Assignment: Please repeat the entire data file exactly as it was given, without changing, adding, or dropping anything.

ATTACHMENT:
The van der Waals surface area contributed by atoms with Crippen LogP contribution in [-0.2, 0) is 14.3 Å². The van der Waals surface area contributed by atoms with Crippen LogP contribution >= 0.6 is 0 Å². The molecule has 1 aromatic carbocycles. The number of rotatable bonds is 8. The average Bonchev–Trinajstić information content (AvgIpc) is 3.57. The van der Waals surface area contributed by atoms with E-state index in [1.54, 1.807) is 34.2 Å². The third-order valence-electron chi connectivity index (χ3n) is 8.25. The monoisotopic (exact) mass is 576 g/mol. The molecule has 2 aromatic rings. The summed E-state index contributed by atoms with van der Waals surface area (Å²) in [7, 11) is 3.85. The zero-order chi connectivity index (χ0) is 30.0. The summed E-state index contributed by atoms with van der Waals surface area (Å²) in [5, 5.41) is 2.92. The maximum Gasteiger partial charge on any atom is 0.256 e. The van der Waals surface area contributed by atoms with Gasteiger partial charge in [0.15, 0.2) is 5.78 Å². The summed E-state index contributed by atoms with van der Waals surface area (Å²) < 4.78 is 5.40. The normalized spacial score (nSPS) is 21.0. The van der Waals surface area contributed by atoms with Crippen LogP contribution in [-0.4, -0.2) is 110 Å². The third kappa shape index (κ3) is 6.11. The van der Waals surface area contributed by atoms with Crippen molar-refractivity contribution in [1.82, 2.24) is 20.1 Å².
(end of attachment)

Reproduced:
The van der Waals surface area contributed by atoms with Crippen LogP contribution in [-0.2, 0) is 14.3 Å². The van der Waals surface area contributed by atoms with Crippen LogP contribution >= 0.6 is 0 Å². The molecule has 1 aromatic carbocycles. The number of rotatable bonds is 8. The average Bonchev–Trinajstić information content (AvgIpc) is 3.57. The van der Waals surface area contributed by atoms with E-state index in [1.54, 1.807) is 34.2 Å². The third-order valence-electron chi connectivity index (χ3n) is 8.25. The monoisotopic (exact) mass is 576 g/mol. The molecule has 2 aromatic rings. The summed E-state index contributed by atoms with van der Waals surface area (Å²) in [7, 11) is 3.85. The zero-order chi connectivity index (χ0) is 30.0. The summed E-state index contributed by atoms with van der Waals surface area (Å²) in [5, 5.41) is 2.92. The maximum Gasteiger partial charge on any atom is 0.256 e. The van der Waals surface area contributed by atoms with Gasteiger partial charge in [0.15, 0.2) is 5.78 Å². The summed E-state index contributed by atoms with van der Waals surface area (Å²) < 4.78 is 5.40. The normalized spacial score (nSPS) is 21.0. The van der Waals surface area contributed by atoms with Crippen LogP contribution in [-0.4, -0.2) is 110 Å². The third kappa shape index (κ3) is 6.11. The van der Waals surface area contributed by atoms with Crippen molar-refractivity contribution in [1.82, 2.24) is 20.1 Å².